Green Sand Beach, Hawaii
Yes, the sand at this beach is actually green!

5 of the Big Island's Best Kept Secrets in Hawaii

Go Beyond the Normal Tourist Attractions

The Island of Hawaii is more often called the “Big Island” to avoid confusion. It provides a little bit of what each of the Hawaiian isles boasts, making it a great pick if you only have time to visit one. The terrain is incredibly diverse and, as the largest island in the archipelago by far, there are 4,028 square miles to explore.

Discover everything from black-sand beaches and magnificent waterfalls to powdery, white sands and colorful flowers to tasty cuisine and so much more. If you’re looking for its best-kept secrets, you’ll find them here in this Big Island Hawaii travel guide.

One of the World’s Only Green-Sand Beaches

There’s a reason why Big Island is a great location for a beach Christmas vacation — there are so many lovely stretches of sand to choose from. And unique ones, at that.

At Papakolea Beach, you’ll find one of just three green-sand beaches on the planet. The beach is made up of tiny olivine crystals that washed out of Pu’u Mahana, a 49,000-year-old cinder cone  located near the waters of Mahana Bay. It’s those crystals that give the sand its impressive green hue.

Magma is rich in olivine, and it’s generally one of the first crystals to form as the lava cools. You may also hear it referred to as the “Hawaiian diamond.” The crystals are particularly dense which helps them to accumulate on the beach without being washed away.

As with many of the best things, Papakolea isn’t all that easy to get to but it makes for a great adventure. From either Kona or Hilo, it’s about a two-hour drive to the the parking lot and trail head. From there, you’ll take a two-mile trek with a rugged descent before reaching the emerald-colored sands.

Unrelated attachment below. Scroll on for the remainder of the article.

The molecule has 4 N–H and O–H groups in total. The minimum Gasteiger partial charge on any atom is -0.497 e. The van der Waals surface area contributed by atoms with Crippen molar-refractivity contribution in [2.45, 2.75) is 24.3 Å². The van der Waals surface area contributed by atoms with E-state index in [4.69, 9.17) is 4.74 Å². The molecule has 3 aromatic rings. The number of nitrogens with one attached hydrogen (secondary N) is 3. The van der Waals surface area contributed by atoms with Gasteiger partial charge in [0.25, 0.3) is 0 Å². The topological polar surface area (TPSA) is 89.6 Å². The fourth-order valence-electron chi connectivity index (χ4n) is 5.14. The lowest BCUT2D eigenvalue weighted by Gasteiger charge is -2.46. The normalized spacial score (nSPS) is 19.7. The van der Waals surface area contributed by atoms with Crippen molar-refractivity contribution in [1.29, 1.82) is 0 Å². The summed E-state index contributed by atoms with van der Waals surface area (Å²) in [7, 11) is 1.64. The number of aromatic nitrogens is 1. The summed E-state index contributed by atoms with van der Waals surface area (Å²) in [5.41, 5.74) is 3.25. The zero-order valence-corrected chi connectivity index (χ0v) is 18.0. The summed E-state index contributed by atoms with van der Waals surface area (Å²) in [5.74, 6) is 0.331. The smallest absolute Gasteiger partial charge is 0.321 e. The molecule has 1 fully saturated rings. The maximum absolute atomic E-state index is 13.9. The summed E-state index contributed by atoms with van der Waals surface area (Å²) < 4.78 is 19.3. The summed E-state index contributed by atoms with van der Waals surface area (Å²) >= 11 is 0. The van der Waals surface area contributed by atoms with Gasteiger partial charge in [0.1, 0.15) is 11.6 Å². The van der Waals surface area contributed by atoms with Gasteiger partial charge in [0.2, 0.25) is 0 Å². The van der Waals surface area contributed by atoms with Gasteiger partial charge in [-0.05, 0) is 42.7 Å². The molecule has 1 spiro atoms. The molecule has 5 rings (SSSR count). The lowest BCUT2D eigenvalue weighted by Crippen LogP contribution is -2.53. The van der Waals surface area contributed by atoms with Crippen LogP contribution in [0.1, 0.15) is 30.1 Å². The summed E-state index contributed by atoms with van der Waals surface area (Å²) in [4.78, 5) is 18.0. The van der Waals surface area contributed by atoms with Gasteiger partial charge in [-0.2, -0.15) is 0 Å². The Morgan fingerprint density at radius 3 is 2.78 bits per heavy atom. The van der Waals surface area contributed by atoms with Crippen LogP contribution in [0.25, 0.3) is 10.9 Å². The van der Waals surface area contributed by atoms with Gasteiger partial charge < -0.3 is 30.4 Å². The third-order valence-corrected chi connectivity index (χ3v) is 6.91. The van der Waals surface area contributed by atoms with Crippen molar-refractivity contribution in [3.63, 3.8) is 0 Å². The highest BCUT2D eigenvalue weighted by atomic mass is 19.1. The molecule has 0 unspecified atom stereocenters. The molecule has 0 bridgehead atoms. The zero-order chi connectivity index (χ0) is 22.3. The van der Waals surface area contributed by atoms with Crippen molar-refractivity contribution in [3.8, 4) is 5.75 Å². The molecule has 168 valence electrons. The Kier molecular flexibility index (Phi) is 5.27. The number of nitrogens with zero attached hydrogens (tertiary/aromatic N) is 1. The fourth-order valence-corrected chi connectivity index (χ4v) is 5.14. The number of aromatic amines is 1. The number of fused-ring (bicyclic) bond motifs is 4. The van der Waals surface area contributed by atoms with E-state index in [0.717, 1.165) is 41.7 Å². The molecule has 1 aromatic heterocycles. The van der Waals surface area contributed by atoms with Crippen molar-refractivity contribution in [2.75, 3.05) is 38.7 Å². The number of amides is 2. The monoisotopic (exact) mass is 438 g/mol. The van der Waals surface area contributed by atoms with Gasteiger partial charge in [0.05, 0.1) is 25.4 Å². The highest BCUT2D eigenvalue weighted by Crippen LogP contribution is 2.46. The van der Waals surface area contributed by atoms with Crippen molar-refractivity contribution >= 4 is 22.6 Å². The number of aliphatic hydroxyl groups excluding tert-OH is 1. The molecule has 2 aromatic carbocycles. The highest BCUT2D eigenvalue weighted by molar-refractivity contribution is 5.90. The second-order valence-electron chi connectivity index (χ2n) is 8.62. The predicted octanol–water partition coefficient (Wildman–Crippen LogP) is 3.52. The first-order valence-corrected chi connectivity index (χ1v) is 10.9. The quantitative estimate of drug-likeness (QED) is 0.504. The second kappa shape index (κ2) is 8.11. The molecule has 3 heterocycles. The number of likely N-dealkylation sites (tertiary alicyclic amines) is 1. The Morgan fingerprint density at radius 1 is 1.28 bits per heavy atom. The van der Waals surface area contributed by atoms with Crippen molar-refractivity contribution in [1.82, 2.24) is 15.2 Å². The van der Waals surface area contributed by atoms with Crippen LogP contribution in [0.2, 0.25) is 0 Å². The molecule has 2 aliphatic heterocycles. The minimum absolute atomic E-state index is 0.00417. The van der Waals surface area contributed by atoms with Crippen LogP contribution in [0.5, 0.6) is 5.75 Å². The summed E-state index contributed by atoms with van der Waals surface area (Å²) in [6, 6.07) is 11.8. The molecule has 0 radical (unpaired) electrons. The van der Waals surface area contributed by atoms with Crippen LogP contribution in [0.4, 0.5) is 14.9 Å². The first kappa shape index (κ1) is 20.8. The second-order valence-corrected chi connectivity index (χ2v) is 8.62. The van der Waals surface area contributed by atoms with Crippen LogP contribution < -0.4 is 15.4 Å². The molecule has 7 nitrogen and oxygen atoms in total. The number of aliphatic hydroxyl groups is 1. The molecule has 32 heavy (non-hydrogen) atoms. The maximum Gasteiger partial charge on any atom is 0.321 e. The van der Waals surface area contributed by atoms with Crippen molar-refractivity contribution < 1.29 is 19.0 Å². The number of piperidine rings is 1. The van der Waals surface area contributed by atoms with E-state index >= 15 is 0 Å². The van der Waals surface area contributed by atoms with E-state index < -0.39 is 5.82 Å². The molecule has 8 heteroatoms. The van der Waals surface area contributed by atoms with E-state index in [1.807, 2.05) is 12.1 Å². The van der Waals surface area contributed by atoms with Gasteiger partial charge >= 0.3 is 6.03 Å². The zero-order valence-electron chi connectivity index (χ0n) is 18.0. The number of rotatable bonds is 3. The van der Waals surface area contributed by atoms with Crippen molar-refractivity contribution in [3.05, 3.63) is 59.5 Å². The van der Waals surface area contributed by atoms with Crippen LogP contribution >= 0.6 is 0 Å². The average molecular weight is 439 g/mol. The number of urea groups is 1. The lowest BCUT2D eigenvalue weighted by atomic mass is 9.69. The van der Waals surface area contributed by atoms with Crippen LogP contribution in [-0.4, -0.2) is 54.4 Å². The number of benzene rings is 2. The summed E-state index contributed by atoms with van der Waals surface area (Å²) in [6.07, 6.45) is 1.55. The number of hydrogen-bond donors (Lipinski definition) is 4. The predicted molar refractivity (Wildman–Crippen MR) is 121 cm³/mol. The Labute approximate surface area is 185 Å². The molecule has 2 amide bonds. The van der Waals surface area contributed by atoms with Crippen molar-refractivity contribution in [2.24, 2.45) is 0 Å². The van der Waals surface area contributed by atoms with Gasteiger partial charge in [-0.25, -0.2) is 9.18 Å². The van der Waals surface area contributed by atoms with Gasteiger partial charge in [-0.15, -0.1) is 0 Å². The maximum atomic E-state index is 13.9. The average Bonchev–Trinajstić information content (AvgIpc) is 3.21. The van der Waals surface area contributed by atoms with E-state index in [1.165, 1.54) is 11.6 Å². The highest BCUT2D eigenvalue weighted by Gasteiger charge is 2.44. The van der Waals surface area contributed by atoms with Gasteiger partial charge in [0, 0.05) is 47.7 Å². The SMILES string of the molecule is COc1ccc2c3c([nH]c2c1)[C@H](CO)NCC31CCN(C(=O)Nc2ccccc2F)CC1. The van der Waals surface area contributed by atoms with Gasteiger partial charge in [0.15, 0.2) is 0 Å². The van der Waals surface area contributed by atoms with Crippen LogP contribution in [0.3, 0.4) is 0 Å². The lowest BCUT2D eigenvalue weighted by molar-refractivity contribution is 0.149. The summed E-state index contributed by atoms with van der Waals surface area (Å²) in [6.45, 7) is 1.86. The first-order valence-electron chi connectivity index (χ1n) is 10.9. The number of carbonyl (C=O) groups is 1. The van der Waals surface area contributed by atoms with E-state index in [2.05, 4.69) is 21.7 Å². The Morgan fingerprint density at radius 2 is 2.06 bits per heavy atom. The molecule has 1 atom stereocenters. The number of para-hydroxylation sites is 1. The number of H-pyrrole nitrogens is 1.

These days, there are locals waiting with trucks who are willing to let visitors ride in the back down to the beach for a relatively small fee.

Bottle of wine and two glasses with ocean and palm trees in backgroundUnique flavors and a unique setting make this winery a must-visit.Photo Credit: Getty Images

The Volcano Winery

The only winery on the Big Island is the Volcano Winery. It’s the southernmost winery in the United States and is located at an elevation of 4,000 feet on the slopes of an active volcano close to Hawaii Volcanoes National Park. It’s sandwiched between two volcanoes, the lava-covered landscape allowing the grape vines to really thrive and flourish.

Of course, running a successful Hawaiian vineyard comes with unique challenges, such as the ability to adapt techniques conducive to the climate, the higher costs to import supplies, and the difficulty finding workers who are experienced.

But the winemakers say the setting has inspired them to incorporate local ingredients that aren’t usually found in wine — such as pineapple and macadamia nuts — into their wines, giving them a unique twist.

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Sea turtle, HawaiiVisit this dazzling beautiful black sand beach and witness sea turtles come on shore for a nap.Photo Credit: K.C. Dermody

Sea Turtles and Punalu’u Black-Sand Beach

The green-sand beach isn’t the only uniquely colored stretch of sand on the shores of the Big Island. Punalu’u black-sand beach is made up of striking jet-black sands that are formed when the lava flows into the ocean nearby. The difference in temperature between the molten lava and the water results in the lava cooling into basalt so rapidly that it explodes.

Waves further pound it into fine grains that wash up here. But it’s not just the unique sand that makes this one of the best beaches on Big Island, it’s also the wildlife you’re likely to spot as this is where dozens of sea turtles come to lounge, snooze and soak up the sunshine.

Between the sea turtles, the jet-black sand, brilliant blue waters and lush green coconut palms, the entire scene is jaw-droppingly surreal.

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